MOGADISHU (Reuters) – A lifeboat used by Somali pirates holding a U.S. merchant marine captain captive drifted toward Somalia’s lawless coast on Sunday, with U.S. warships tracking it to keep the pirates from escaping to shore.
The lifeboat that was out of fuel had drifted to within 20 miles of the Somali coast by late on Saturday, and U.S. military officials said they feared that if it reached the shore, the pirates might try to escape with their hostage on land.
The U.S.-flagged Maersk Alabama container ship from which Capt. Richard Phillips was taken last week arrived safely in the Kenyan port of Mombasa on Saturday, as a Somali mediator headed to sea to try to secure his release.
“The captain is a hero,” one crew member shouted from the 17,000-ton Maersk Alabama container ship as it docked. “He saved our lives by giving himself up.
The ship was attacked by gunmen far out in the Indian Ocean on Wednesday but its 20 American crew apparently fought off the hijackers and regained control of the ship.
Relatives said Phillips volunteered to join the pirates in their lifeboat in exchange for the safety of his ship and its crew. The four pirates holding him want $2 million ransom for him and a guarantee of safe passage.
Three U.S. warships including the destroyer USS Bainbridge were in the area around the lifeboat.
Military officials said the pirates fired on a small U.S. craft that approached them from the Bainbridge on Saturday. No one was hurt by the volley and the craft withdrew.
Somalia has suffered 18 years of chaotic civil war, and the international waters off the Horn of Africa have become some of the most dangerous in the world.
HOSTAGES FROM DIFFERENT COUNTRIES
Phillips is just one of about 270 hostages from around the world being held by pirates preying on the busy sea-lanes of the Gulf of Aden and the Indian Ocean. The Maersk Alabama incident has captured world attention because Phillips is the first U.S. citizen seized and his crew regained control of the ship.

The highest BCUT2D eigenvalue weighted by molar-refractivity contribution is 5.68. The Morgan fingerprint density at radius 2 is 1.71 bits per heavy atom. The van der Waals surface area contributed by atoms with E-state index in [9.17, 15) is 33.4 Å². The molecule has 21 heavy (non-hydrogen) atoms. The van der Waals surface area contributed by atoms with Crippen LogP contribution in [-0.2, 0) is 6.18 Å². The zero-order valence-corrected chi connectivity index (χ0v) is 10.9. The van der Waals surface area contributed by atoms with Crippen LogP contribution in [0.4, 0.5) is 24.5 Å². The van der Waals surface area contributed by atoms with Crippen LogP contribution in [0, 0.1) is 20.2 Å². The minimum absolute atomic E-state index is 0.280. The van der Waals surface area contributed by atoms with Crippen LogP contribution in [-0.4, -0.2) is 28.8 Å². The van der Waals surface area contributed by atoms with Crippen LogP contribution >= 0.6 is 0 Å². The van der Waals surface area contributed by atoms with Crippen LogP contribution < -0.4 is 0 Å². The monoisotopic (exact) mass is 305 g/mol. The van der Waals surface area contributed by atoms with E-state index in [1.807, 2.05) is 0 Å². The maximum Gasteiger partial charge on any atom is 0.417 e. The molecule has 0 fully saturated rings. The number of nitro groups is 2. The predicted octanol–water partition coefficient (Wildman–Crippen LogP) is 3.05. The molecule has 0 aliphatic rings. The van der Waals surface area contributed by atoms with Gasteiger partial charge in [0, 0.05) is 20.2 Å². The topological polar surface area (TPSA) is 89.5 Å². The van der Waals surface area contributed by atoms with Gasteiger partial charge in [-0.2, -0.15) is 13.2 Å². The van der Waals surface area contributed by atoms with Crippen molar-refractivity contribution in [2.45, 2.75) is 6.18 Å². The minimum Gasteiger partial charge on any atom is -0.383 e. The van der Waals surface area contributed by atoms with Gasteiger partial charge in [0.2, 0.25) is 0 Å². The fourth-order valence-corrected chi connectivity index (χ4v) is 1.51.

The standoff has forced U.S. President Barack Obama to focus on a place most Americans would rather forget. A U.S. intervention in Somalia in the early 1990s was a disaster, including the “Black Hawk Down” battle in 1993 that killed 18 U.S. troops and inspired a book and a movie.
A White House spokesman said Obama received multiple updates on the piracy situation on Saturday.
John Reinhart, president and chief executive of Maersk Line Ltd, said the FBI was investigating the hijacking in Kenya.
“Because of the pirate attack, the FBI has informed us that this ship is a crime scene,” he told reporters, adding that the crew will have to stay on board the vessel.
It was still not clear how the crew retook control of their vessel, which was carrying thousands of tons of food aid for Somalia, Uganda and Kenya.
Somali elders sent a mediator on Saturday in hopes of resolving the standoff between the U.S. Navy and the pirates holding Phillips, a 53-year-old Vermont father of two.
“They are just looking to arrange safe passage for the pirates, no ransom,” said Andrew Mwangura, coordinator of a regional group that monitors piracy.
The mediator took to sea in a boat but it was unclear how he planned to reach the pirates.
The gang holding Phillips remained defiant. “We will defend ourselves if attacked,” one told Reuters by satellite phone.
Pirates are keeping about 17 captured vessels on Somalia’s eastern coast, six of them taken in the last week alone.
(Writing by Todd Eastham; Editing by Philip Barbara and Kieran Murray)